My parents, Sean’s family (with Bekah, Laken, and their dogs), and our family all packed into our house on Sherman to watch football and eat turkey.
Calvin started a new daycare (after a blitzkrieg of a closing announcement of his previous daycare with 10 days’ notice). He’s adjusting just fine.
And here we are; I’m writing this on December 3.
A few other brief notes…
Sarah is still working part-time for an agency (Till), but her massive announcement was the launch of a brand around her copywriting services.
She is now the owner of Quotable Copy: A Copywriting Studio. Boom!
She worked for seven months on this brand launch, and you can read all about it here. I’m so proud of her; she is going to (and already is) killing it.
Explained simply: She’s a writer for businesses. She helps them do the writing work they need for their website, company emails, and much more.
As for me, after last year’s transition of Fisheye Marketing (the marketing agency I founded in 2016), I started to really hone my focus into our companies at Mount Haley. My main focuses are loyal marketing support of Fisheye’s handful of remaining clients as well as operations work at Homestead Living (mentioned above).
Explained simply: Mount Haley owns a half a dozen companies (now including Fisheye). As a partner at Mount Haley, I work across those companies to help them grow and operate better.
As a final note, recent weeks have taken us down the path of buying a home and selling our own. If all goes well, we’ll be in the Tomar neighborhood of Sioux Falls early in 2024.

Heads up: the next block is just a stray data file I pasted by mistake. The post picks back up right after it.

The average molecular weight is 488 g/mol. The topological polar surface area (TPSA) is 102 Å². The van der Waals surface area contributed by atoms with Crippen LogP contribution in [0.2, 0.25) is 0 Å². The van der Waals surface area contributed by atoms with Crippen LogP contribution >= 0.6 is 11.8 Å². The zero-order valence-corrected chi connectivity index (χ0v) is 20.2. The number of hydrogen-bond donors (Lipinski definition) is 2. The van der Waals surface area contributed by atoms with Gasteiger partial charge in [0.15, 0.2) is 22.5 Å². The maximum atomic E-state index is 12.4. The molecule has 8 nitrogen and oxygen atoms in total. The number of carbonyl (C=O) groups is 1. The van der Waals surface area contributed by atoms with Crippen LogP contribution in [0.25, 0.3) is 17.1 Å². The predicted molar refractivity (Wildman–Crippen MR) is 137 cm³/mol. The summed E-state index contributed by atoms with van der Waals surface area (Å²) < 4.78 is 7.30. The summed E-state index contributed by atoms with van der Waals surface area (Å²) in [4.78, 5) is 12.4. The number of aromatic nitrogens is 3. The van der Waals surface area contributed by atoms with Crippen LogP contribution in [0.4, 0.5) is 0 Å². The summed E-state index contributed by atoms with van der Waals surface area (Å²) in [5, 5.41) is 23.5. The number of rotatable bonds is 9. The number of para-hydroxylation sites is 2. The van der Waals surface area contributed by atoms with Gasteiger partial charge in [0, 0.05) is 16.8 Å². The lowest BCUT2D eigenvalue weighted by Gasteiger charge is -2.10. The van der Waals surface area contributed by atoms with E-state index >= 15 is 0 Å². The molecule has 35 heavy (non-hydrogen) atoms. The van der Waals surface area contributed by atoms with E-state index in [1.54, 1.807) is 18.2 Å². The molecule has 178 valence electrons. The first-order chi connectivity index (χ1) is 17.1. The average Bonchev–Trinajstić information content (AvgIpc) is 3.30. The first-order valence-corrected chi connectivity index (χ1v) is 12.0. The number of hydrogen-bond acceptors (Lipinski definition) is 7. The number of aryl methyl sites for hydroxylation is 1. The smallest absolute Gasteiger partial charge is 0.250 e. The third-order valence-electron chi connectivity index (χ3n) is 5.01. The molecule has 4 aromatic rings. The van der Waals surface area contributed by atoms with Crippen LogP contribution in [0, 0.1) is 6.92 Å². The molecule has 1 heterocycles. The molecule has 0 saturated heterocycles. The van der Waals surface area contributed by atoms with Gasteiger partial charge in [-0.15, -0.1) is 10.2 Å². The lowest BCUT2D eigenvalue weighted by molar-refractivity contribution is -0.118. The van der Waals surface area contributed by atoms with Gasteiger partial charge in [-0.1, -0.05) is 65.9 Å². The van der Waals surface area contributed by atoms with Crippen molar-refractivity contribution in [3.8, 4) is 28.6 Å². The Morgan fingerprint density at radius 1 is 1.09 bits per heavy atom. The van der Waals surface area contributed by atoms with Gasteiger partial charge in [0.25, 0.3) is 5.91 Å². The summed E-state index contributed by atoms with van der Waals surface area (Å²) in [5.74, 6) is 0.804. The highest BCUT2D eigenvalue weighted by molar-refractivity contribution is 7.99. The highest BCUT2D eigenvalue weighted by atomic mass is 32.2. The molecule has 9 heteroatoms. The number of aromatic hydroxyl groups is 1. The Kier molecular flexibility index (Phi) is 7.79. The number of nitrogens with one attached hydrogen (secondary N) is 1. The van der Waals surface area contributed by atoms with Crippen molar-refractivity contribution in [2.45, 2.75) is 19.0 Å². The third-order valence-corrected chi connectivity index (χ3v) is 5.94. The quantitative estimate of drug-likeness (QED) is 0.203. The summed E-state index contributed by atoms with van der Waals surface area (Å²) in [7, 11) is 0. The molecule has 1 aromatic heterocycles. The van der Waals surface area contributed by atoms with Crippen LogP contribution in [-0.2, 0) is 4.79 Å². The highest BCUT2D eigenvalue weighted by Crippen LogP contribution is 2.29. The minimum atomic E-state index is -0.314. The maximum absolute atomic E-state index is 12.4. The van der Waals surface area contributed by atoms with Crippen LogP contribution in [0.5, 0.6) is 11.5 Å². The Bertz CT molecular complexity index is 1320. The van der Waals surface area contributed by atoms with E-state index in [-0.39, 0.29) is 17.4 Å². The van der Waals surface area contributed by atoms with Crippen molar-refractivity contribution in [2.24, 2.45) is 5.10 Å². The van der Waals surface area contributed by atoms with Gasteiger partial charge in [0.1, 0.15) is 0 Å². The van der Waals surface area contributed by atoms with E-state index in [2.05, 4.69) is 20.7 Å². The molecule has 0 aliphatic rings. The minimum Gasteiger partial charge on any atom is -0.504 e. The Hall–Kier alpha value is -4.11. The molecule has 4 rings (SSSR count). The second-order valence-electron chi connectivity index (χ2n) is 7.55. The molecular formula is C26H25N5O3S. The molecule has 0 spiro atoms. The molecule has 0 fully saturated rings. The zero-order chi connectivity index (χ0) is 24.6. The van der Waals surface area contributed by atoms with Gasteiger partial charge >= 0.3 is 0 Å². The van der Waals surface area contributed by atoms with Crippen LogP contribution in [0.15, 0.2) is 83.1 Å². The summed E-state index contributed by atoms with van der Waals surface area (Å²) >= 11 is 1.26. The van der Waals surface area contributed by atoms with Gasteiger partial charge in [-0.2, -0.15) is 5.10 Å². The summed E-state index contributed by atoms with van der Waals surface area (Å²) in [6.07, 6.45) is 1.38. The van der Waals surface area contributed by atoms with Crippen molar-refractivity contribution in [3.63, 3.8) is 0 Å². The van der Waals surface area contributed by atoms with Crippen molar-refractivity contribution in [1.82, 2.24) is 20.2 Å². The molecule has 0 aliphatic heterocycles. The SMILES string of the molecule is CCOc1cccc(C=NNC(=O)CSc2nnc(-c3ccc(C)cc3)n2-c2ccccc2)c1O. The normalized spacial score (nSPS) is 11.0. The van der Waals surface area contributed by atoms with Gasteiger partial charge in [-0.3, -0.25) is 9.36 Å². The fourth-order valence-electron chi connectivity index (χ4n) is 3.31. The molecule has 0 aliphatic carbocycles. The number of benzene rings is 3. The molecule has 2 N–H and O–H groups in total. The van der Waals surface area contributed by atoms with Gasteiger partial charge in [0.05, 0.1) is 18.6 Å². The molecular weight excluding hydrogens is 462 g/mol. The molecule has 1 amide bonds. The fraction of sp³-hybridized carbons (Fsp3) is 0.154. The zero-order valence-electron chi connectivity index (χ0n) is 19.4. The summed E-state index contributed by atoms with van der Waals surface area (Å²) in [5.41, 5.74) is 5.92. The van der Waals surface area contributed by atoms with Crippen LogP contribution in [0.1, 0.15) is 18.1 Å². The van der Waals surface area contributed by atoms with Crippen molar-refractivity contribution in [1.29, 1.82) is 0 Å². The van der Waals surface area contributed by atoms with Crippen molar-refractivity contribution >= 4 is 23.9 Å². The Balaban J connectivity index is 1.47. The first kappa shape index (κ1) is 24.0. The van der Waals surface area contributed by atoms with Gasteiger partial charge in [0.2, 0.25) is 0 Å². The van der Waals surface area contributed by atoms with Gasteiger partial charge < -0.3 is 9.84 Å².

It’s a pretty cool story; ask us for details.
Otherwise, we’ll include the moving extravaganza in our 2024 Christmas letter, which I’m sure will be here in a blur.
Sarah and I work a lot, but it’s those years of life. You make investments with time and treasure during the years where you have the energy to do so. We bring Calvin along for the ride.
The Lord’s grace, mercy, and blessing abound in our lives.
What He says will happen, will happen. Just as He did with our Savior.
Isaiah 7:14: Therefore the Lord himself will give you a sign: The virgin will conceive and give birth to a son, and will call him Immanuel.
Luke 2:11: Today in the town of David a Savior has been born to you; he is the Messiah, the Lord.
He is so good.
Sarah and I have health, youth, family, and deep friendships. We are blessed and happy.
With prayers, blessing, and hope,
— Troy (and the Klongerbo family: Sarah, Calvin, Pali, and ? 😉)